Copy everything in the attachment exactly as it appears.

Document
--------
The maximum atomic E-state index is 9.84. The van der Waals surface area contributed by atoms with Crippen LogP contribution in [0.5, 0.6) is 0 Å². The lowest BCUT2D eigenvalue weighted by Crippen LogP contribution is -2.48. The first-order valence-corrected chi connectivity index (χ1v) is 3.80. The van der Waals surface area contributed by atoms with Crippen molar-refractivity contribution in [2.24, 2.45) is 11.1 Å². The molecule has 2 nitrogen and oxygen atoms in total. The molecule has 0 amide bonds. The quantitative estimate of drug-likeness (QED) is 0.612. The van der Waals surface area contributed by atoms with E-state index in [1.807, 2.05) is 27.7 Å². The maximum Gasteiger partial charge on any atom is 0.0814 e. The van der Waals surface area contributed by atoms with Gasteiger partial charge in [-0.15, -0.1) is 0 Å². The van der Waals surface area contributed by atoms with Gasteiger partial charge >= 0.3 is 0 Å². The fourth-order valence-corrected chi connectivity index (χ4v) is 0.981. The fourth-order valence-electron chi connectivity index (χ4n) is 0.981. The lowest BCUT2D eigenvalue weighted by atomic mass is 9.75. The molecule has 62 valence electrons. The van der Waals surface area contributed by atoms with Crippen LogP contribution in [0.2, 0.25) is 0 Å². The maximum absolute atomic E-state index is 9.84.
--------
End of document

The maximum atomic E-state index is 9.84. The van der Waals surface area contributed by atoms with Crippen LogP contribution in [0.5, 0.6) is 0 Å². The lowest BCUT2D eigenvalue weighted by Crippen LogP contribution is -2.48. The first-order valence-corrected chi connectivity index (χ1v) is 3.80. The van der Waals surface area contributed by atoms with Crippen molar-refractivity contribution in [2.24, 2.45) is 11.1 Å². The molecule has 2 nitrogen and oxygen atoms in total. The molecule has 0 amide bonds. The quantitative estimate of drug-likeness (QED) is 0.612. The van der Waals surface area contributed by atoms with E-state index in [1.807, 2.05) is 27.7 Å². The maximum Gasteiger partial charge on any atom is 0.0814 e. The van der Waals surface area contributed by atoms with Gasteiger partial charge in [-0.15, -0.1) is 0 Å². The van der Waals surface area contributed by atoms with Gasteiger partial charge >= 0.3 is 0 Å². The fourth-order valence-corrected chi connectivity index (χ4v) is 0.981. The fourth-order valence-electron chi connectivity index (χ4n) is 0.981. The lowest BCUT2D eigenvalue weighted by atomic mass is 9.75. The molecule has 62 valence electrons. The van der Waals surface area contributed by atoms with Crippen LogP contribution in [0.2, 0.25) is 0 Å². The maximum absolute atomic E-state index is 9.84.